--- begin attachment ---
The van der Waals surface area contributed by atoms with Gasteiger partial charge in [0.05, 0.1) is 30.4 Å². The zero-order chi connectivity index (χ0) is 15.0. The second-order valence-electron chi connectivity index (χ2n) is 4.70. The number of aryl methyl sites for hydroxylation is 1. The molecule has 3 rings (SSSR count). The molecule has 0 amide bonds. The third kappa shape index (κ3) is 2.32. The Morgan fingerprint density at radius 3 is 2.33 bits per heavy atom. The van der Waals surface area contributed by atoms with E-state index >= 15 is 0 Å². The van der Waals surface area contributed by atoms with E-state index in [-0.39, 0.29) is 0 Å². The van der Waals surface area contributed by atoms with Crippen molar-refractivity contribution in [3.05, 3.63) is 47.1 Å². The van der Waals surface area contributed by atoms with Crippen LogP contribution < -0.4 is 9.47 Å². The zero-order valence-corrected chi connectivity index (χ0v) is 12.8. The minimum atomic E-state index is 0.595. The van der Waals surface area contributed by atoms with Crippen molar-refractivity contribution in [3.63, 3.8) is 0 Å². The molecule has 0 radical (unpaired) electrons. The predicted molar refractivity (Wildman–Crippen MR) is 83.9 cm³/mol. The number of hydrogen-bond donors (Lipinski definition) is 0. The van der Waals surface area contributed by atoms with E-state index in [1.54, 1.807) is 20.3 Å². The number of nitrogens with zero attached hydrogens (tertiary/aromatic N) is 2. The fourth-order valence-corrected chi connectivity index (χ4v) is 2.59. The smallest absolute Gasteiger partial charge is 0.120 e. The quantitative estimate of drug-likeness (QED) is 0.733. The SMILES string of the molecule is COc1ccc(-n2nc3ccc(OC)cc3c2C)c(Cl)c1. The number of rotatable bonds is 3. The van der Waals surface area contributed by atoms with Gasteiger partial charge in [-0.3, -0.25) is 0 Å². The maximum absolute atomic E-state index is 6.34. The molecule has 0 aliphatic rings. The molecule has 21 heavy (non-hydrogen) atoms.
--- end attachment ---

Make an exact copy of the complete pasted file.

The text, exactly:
The van der Waals surface area contributed by atoms with Gasteiger partial charge in [0.05, 0.1) is 30.4 Å². The zero-order chi connectivity index (χ0) is 15.0. The second-order valence-electron chi connectivity index (χ2n) is 4.70. The number of aryl methyl sites for hydroxylation is 1. The molecule has 3 rings (SSSR count). The molecule has 0 amide bonds. The third kappa shape index (κ3) is 2.32. The Morgan fingerprint density at radius 3 is 2.33 bits per heavy atom. The van der Waals surface area contributed by atoms with E-state index >= 15 is 0 Å². The van der Waals surface area contributed by atoms with E-state index in [-0.39, 0.29) is 0 Å². The van der Waals surface area contributed by atoms with Crippen molar-refractivity contribution in [3.05, 3.63) is 47.1 Å². The van der Waals surface area contributed by atoms with Crippen LogP contribution < -0.4 is 9.47 Å². The zero-order valence-corrected chi connectivity index (χ0v) is 12.8. The minimum atomic E-state index is 0.595. The van der Waals surface area contributed by atoms with Crippen molar-refractivity contribution in [3.63, 3.8) is 0 Å². The molecule has 0 radical (unpaired) electrons. The predicted molar refractivity (Wildman–Crippen MR) is 83.9 cm³/mol. The number of hydrogen-bond donors (Lipinski definition) is 0. The van der Waals surface area contributed by atoms with E-state index in [1.54, 1.807) is 20.3 Å². The number of nitrogens with zero attached hydrogens (tertiary/aromatic N) is 2. The fourth-order valence-corrected chi connectivity index (χ4v) is 2.59. The smallest absolute Gasteiger partial charge is 0.120 e. The quantitative estimate of drug-likeness (QED) is 0.733. The SMILES string of the molecule is COc1ccc(-n2nc3ccc(OC)cc3c2C)c(Cl)c1. The number of rotatable bonds is 3. The van der Waals surface area contributed by atoms with Gasteiger partial charge in [-0.3, -0.25) is 0 Å². The maximum absolute atomic E-state index is 6.34. The molecule has 0 aliphatic rings. The molecule has 21 heavy (non-hydrogen) atoms.